Sen. Ford has introduced SB 441 which would alter the law with respect to interest on money judgments. Under current law, unless you have a contract that provides for a lower interest rate, if you get a money judgment against someone, that judgment accrues interest at the rate of 8% per year until paid. Under the proposed legislation, that interest rate would become the lesser of 8% or “the applicable adjusted rate of interest calculated under IC 6-8.1-10-1(c) as of the date of payment of the interest on the judgment.” That adjusted rate of interest is “the percentage rounded to the nearest whole number that equals two (2) percentage points above the average investment yield on state general fund money for the state’s previous fiscal year, excluding pension fund investments, as determined by the treasurer of state on or before October 1 of each year and reported to the commissioner [of the Department of Revenue].” This adjusted rate calculation would apply to judgments entered after July 1, 2019, and to unpaid portions of money judgments entered before July 1, 2019.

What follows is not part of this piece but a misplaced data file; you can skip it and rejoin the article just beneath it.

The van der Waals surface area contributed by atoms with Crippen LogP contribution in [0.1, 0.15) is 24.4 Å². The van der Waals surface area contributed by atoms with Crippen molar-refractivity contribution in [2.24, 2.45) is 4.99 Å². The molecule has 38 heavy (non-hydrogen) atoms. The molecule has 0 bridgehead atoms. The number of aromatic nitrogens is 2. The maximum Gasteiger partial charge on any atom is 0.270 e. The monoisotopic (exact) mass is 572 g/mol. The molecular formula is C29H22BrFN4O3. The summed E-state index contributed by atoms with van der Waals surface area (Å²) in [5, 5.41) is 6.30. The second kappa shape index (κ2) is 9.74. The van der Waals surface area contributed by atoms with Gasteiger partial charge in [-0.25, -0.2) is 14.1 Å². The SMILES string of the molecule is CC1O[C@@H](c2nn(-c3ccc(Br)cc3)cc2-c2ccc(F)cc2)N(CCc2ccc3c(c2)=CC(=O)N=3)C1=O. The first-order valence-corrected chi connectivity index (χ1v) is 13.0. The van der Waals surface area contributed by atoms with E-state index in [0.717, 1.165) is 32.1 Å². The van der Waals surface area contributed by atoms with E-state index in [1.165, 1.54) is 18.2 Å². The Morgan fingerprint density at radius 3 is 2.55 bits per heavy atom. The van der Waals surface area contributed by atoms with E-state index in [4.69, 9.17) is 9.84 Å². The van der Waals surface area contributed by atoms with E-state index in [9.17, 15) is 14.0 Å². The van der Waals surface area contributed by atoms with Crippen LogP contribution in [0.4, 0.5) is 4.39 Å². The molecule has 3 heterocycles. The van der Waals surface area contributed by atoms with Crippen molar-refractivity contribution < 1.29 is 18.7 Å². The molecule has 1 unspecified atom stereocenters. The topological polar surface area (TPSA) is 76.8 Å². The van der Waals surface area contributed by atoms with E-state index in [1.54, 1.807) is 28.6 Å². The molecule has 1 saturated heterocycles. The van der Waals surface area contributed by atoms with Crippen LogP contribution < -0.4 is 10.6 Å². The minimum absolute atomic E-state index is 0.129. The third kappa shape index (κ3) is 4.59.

I will tell you that, as a collection attorney, I sometimes have trouble explaining the basic concept of interest to debtors. (My standard example is along the lines of “well, if I owed you $100, would you rather I pay you today or pay you in a year?” They, of course recognize that it’s better to have money today than in a year. Then I explain that the 8% is a way of compensating creditors for the delay.) I do not look forward to explaining the mysteries of the “average investment yield on state general fund money.” Nor do I look forward to adjusting the interest rates from year to year on all of the open collection files.
I wouldn’t object strenuously to the General Assembly lowering the interest rate down from 8%. I’m pretty sure it’s been at 8% for the 20 years I’ve been practicing law and the general trend over that period of time has been lower interest rates. But making it variable seems like a big hassle.